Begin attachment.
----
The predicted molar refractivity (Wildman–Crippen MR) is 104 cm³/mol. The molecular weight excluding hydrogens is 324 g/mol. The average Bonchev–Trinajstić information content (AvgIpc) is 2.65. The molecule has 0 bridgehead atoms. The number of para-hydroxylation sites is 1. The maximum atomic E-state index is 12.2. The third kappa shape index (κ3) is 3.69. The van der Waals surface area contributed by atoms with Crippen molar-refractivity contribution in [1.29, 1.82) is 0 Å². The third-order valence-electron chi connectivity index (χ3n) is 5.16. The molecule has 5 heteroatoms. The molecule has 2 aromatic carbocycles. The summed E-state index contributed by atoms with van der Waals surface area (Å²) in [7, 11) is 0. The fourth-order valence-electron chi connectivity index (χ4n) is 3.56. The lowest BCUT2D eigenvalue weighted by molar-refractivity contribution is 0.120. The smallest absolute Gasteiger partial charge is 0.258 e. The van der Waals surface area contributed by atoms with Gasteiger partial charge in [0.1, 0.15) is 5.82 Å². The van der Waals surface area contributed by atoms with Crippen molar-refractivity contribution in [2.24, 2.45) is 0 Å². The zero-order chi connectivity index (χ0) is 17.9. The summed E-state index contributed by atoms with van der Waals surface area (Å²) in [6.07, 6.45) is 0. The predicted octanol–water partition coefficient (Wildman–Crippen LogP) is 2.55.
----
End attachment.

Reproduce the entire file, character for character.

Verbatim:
The predicted molar refractivity (Wildman–Crippen MR) is 104 cm³/mol. The molecular weight excluding hydrogens is 324 g/mol. The average Bonchev–Trinajstić information content (AvgIpc) is 2.65. The molecule has 0 bridgehead atoms. The number of para-hydroxylation sites is 1. The maximum atomic E-state index is 12.2. The third kappa shape index (κ3) is 3.69. The van der Waals surface area contributed by atoms with Crippen molar-refractivity contribution in [1.29, 1.82) is 0 Å². The third-order valence-electron chi connectivity index (χ3n) is 5.16. The molecule has 5 heteroatoms. The molecule has 2 aromatic carbocycles. The summed E-state index contributed by atoms with van der Waals surface area (Å²) in [7, 11) is 0. The fourth-order valence-electron chi connectivity index (χ4n) is 3.56. The lowest BCUT2D eigenvalue weighted by molar-refractivity contribution is 0.120. The smallest absolute Gasteiger partial charge is 0.258 e. The van der Waals surface area contributed by atoms with Gasteiger partial charge in [0.1, 0.15) is 5.82 Å². The van der Waals surface area contributed by atoms with Crippen molar-refractivity contribution in [2.24, 2.45) is 0 Å². The zero-order chi connectivity index (χ0) is 17.9. The summed E-state index contributed by atoms with van der Waals surface area (Å²) in [6.07, 6.45) is 0. The predicted octanol–water partition coefficient (Wildman–Crippen LogP) is 2.55.